Imagine getting a check for $1,452 every month from the government. Now try and pay for rent, utilities, food, clothing and medical costs and loan payments.
Students in Social Work 200, Introduction to Social Work, were given the opportunity to experience what it’s like to survive in conditions such as these in a simulation that mirrored the struggles low-income families have to go through.
The students were packed into a room, separated into families ranging from elderly couples surviving on Medicaid/Medicare to single parents with kids who needed baby sitters and had to get to school.
Provided with barely enough resources for the month, students had to live out their lives paying rent, bills, getting loans and hopefully having enough money left to buy food.
Sue Grey, a vice president with the local United Way and simulation director, said the exercise aims to create an awareness of how difficult it is to survive in low-income situations.
One in eight families in the United States are surviving in low-income situations; in some areas, it’s one in six, Grey said.
The federal poverty level for a family of four is less than $22,000 per year. She said families living in extreme poverty scrape by on half of that.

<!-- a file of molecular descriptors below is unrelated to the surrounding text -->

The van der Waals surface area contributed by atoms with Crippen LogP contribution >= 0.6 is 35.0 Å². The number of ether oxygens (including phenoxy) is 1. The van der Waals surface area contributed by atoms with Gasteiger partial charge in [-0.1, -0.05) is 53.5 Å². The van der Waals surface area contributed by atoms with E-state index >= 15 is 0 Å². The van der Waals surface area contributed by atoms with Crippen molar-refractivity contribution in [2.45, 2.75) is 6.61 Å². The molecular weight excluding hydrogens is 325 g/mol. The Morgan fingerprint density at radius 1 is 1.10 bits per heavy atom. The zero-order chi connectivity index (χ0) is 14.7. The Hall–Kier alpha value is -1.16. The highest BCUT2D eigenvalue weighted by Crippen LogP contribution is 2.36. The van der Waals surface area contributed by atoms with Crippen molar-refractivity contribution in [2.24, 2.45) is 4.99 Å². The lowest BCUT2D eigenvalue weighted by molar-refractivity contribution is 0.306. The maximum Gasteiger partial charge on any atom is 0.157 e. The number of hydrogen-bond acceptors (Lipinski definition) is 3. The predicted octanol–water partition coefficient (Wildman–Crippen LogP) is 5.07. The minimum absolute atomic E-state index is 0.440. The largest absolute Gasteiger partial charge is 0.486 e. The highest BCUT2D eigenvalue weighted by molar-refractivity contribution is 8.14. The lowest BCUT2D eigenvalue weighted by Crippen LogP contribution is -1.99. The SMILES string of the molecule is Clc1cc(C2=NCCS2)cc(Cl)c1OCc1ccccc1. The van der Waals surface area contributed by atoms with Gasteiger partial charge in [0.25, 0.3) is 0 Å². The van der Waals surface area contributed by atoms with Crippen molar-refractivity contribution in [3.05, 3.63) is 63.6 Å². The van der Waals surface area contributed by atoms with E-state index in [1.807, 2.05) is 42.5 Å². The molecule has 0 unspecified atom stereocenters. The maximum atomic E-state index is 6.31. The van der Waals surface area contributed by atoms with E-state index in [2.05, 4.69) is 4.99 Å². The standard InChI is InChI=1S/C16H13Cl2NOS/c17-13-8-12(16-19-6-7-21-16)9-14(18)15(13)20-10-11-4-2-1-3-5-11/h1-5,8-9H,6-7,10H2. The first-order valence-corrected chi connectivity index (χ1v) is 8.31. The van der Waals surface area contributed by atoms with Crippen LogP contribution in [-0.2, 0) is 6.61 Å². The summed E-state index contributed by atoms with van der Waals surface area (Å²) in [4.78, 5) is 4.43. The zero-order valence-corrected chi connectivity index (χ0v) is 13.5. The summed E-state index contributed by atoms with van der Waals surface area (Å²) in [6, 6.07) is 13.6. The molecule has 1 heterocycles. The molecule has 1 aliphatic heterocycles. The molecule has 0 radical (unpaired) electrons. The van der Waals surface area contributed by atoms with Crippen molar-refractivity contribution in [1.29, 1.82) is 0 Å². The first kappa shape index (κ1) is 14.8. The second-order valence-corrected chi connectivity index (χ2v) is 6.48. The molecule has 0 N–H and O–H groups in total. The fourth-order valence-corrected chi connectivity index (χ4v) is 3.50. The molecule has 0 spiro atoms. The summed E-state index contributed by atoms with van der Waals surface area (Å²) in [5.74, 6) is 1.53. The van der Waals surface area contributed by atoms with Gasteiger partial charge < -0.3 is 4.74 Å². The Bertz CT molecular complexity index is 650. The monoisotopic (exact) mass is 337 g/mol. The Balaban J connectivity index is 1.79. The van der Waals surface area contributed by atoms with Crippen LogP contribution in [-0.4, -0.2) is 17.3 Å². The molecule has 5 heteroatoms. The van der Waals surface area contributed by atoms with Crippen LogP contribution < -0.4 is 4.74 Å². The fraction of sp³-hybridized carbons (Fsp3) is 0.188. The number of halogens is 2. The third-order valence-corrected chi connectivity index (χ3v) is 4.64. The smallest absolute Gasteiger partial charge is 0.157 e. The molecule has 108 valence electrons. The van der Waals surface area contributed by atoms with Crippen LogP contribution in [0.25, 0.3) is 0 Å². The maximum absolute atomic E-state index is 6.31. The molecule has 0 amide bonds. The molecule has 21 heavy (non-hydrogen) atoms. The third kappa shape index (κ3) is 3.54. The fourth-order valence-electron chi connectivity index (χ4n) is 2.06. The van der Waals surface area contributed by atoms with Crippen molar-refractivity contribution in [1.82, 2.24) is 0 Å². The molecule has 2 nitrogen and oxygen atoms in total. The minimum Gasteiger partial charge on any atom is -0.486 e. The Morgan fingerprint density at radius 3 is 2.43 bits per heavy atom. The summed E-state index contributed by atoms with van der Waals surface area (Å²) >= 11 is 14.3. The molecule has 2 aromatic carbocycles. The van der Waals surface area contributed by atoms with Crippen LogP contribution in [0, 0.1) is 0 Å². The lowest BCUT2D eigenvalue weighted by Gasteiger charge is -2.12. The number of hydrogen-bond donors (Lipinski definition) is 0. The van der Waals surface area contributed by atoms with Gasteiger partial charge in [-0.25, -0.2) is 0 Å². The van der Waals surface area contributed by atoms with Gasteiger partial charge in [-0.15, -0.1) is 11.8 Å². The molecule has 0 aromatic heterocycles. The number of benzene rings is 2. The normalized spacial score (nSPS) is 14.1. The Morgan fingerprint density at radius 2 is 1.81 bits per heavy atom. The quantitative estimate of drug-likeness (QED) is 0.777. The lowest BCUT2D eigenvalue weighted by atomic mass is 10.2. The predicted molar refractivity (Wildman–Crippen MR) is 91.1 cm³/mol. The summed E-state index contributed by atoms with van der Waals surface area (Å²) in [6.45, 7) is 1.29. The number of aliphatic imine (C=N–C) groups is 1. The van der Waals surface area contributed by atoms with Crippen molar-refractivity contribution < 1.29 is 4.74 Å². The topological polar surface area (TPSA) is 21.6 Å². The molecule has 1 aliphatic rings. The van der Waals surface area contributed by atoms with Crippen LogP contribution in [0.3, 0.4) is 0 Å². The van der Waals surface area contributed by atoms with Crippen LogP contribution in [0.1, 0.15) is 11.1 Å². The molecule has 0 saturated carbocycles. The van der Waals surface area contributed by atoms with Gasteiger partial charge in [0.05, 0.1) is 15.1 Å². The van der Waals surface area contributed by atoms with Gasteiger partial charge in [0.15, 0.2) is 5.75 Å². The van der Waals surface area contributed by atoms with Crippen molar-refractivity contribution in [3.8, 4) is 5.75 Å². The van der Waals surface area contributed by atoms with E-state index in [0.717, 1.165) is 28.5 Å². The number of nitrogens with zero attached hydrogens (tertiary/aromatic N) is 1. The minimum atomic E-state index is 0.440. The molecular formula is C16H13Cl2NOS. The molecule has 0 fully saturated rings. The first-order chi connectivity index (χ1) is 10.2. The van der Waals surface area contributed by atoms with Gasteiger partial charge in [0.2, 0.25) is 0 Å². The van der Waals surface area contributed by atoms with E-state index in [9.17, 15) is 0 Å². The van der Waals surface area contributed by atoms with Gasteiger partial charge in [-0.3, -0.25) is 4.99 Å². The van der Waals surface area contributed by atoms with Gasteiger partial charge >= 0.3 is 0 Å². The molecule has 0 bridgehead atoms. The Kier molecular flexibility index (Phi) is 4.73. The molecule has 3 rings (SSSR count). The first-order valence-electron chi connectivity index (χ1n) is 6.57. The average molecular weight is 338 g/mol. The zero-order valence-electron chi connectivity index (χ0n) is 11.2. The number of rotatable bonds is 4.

“In this economy, more and more families are feeling the crunch, and for the first time are visiting food pantries. People are experiencing issues they’ve never had to worry about before,” Grey said.
Carly Walker, freshman in DGS, played the role of Xavier Xanthos, a 75-year-old male who required monthly medication. She said she felt “overwhelmed” when she compared the bills that needed to be paid to the lack of money she had.
Sophomore Sheriah Mason played the role of Xanadu Xanthos, Xavier Xanthos’s 72-year-old wife.
During week two of the simulation, Walker’s character was robbed of all her money at gunpoint. Walker said they paid all their bills, but now they had no money left for food. Mason and Walker considered going to an illegal serviceman to strike a deal. They discussed what they could do and decided to start pawning their belongings.
In week three, “luck of the draw” cards were passed out, and the Xanthos family caught a break. A neighbor needed a baby sitter and would pay one member of the family $20 to watch their kids.
“It’s the luckiest thing that’s ever happened to me,” Walker said.
Although it was just a simulation, Walker said it felt like she was living in it.
Samantha Hack-Ritzo, adjunct lecturer for one of the sections, said she “hopes this will allow the students to understand how many obstacles people in poverty face.”
Hack-Ritzo said she also noticed a change in demeanor among the students.
Students said they realized how grateful they were for even the little things, and how accomplished they felt getting daily tasks done.
At the end of the simulation, Walker and Mason said they felt they did a pretty good job getting by, considering they were “robbed” and had to pay deposits they didn’t know they had to pay. However, they didn’t eat for several weeks and never finished paying their medical bills.
“There are opportunities for people to transition into a life that makes ends meet, but it’s not easy,” Grey said about ways to get out of poverty. “It’s a complicated system, making it really hard.”